Coronavirus: CDC says double-masking offers more protection against COVID-19

CDC recommends that Americans double-mask

The U.S. Centers for Disease Control and Prevention recommended on Wednesday that Americans wear two face masks as a strategy to help protect them from the novel coronavirus.

In a report released Wednesday morning, officials said people who wore cloth masks over medical procedure masks were able to block 92.5% of particles released from a simulated cough. A single medical procedure mask on its own blocked only 42% of particles.

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Researchers determined that double-masking around people who are coughing while unmasked protects against 83% of particles, and wearing a single mask with the ear loops knotted, tucked in and flattened protects against nearly 66% of particles. The best protection was seen when both parties wore fitted masks, officials said, either through double-masking, which blocked 96.4% of particles, or through knotting and tucking their masks, which blocked nearly 96% of particles.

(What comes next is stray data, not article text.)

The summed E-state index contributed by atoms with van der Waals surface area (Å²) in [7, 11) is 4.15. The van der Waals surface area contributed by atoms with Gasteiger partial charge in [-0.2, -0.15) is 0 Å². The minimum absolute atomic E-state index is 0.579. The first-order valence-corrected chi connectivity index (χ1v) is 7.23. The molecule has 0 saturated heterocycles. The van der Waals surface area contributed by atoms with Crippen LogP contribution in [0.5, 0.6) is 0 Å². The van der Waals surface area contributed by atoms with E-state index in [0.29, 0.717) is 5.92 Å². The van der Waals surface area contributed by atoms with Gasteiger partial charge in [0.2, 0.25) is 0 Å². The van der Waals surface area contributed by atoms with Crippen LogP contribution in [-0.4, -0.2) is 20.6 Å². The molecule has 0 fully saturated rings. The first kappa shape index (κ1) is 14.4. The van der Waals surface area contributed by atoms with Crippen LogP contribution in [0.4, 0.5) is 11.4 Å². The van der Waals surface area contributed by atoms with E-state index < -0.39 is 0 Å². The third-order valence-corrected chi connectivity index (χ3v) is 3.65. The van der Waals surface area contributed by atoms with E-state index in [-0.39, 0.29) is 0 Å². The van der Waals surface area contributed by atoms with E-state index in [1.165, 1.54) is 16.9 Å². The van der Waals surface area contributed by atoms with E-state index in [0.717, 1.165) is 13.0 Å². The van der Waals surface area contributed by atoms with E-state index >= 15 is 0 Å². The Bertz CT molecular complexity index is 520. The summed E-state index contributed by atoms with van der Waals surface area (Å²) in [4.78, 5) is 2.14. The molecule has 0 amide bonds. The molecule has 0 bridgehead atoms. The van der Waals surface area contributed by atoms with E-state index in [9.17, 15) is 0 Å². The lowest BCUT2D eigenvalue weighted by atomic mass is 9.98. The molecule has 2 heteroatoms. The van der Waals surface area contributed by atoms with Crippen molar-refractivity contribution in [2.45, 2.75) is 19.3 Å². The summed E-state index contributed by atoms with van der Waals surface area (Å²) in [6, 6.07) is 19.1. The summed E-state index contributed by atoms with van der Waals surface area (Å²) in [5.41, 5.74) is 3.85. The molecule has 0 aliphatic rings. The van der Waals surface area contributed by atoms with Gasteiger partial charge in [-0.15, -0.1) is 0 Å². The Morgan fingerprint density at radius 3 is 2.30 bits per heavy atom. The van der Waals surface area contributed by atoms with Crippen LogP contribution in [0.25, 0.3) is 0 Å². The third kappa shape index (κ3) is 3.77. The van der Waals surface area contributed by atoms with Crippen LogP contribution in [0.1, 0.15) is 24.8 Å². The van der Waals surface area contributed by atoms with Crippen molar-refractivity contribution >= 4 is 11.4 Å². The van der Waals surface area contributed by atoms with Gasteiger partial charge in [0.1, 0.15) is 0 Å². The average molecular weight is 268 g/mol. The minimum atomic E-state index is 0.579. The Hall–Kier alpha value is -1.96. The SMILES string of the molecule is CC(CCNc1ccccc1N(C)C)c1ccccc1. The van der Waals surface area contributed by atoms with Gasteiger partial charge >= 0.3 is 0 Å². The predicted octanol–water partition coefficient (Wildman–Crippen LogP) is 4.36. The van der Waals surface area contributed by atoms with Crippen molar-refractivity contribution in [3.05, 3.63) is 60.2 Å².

“Masks substantially reduce exhaled respiratory droplets and aerosols from infected wearers and reduce exposure of uninfected wearers to these particles,” officials said in the report. “The effectiveness of cloth and medical procedure masks can be improved by ensuring that they are well fitted to the contours of the face to prevent leakage of air around the masks’ edges.”

At a news conference on Wednesday morning, CDC Director Dr. Rochelle Walensky said several different strategies had been identified to improve mask fit.

“This includes wearing a mask with a moldable nose wire, knotting the ear loops on your mask or wearing a cloth mask over a procedure or disposable mask,” she said.

The report came after officials conducted experiments last month in laboratory settings to compare the efficacy of double-masking, single-masking and wearing a single mask with knotted ear loops.

As of Wednesday afternoon, the U.S. continues to lead the world with 27.2 million COVID-19 cases. The viral infection has caused more than 468,000 deaths nationwide, according to a tally from Johns Hopkins University.

Globally, 107 million people have been diagnosed with COVID-19, resulting in 2.3 million deaths.